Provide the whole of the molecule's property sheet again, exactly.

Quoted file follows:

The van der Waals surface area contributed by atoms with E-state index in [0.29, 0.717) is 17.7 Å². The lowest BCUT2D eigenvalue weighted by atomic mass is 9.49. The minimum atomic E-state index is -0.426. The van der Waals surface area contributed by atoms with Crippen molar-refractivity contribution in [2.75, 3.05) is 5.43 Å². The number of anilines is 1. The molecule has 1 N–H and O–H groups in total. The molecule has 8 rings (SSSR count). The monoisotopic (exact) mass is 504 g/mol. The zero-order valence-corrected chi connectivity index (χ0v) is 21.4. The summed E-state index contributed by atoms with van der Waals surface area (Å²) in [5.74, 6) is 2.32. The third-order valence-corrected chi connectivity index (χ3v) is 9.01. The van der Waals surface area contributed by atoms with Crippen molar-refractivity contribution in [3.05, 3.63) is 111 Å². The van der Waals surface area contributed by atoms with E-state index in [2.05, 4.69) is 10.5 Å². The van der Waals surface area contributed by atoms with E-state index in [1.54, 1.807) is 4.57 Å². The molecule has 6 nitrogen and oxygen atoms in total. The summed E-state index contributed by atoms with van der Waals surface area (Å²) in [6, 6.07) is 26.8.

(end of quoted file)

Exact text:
The van der Waals surface area contributed by atoms with E-state index in [0.29, 0.717) is 17.7 Å². The lowest BCUT2D eigenvalue weighted by atomic mass is 9.49. The minimum atomic E-state index is -0.426. The van der Waals surface area contributed by atoms with Crippen molar-refractivity contribution in [2.75, 3.05) is 5.43 Å². The number of anilines is 1. The molecule has 1 N–H and O–H groups in total. The molecule has 8 rings (SSSR count). The monoisotopic (exact) mass is 504 g/mol. The zero-order valence-corrected chi connectivity index (χ0v) is 21.4. The summed E-state index contributed by atoms with van der Waals surface area (Å²) in [5.74, 6) is 2.32. The third-order valence-corrected chi connectivity index (χ3v) is 9.01. The van der Waals surface area contributed by atoms with Crippen molar-refractivity contribution in [3.05, 3.63) is 111 Å². The van der Waals surface area contributed by atoms with E-state index in [2.05, 4.69) is 10.5 Å². The van der Waals surface area contributed by atoms with E-state index in [1.54, 1.807) is 4.57 Å². The molecule has 6 nitrogen and oxygen atoms in total. The summed E-state index contributed by atoms with van der Waals surface area (Å²) in [6, 6.07) is 26.8.